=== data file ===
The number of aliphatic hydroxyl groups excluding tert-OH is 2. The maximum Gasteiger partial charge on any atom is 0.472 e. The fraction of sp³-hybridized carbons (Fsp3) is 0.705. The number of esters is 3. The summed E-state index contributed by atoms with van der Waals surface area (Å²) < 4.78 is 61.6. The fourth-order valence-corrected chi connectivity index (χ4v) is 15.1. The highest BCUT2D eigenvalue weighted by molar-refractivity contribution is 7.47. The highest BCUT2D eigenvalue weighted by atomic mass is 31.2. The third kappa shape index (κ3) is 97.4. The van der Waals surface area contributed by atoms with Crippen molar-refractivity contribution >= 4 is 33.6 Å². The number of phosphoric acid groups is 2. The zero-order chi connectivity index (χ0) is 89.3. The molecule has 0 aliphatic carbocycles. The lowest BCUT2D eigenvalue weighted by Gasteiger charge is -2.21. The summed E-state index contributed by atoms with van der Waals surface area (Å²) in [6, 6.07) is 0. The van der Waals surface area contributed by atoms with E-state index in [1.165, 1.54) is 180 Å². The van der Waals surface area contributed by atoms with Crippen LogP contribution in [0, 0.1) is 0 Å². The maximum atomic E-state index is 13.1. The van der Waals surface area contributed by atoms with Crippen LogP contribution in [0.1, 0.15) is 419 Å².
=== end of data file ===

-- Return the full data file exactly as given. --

The number of aliphatic hydroxyl groups excluding tert-OH is 2. The maximum Gasteiger partial charge on any atom is 0.472 e. The fraction of sp³-hybridized carbons (Fsp3) is 0.705. The number of esters is 3. The summed E-state index contributed by atoms with van der Waals surface area (Å²) < 4.78 is 61.6. The fourth-order valence-corrected chi connectivity index (χ4v) is 15.1. The highest BCUT2D eigenvalue weighted by molar-refractivity contribution is 7.47. The highest BCUT2D eigenvalue weighted by atomic mass is 31.2. The third kappa shape index (κ3) is 97.4. The van der Waals surface area contributed by atoms with Crippen molar-refractivity contribution >= 4 is 33.6 Å². The number of phosphoric acid groups is 2. The zero-order chi connectivity index (χ0) is 89.3. The molecule has 0 aliphatic carbocycles. The lowest BCUT2D eigenvalue weighted by Gasteiger charge is -2.21. The summed E-state index contributed by atoms with van der Waals surface area (Å²) in [6, 6.07) is 0. The van der Waals surface area contributed by atoms with E-state index in [1.165, 1.54) is 180 Å². The van der Waals surface area contributed by atoms with Crippen LogP contribution in [0, 0.1) is 0 Å². The maximum atomic E-state index is 13.1. The van der Waals surface area contributed by atoms with Crippen LogP contribution in [0.1, 0.15) is 419 Å².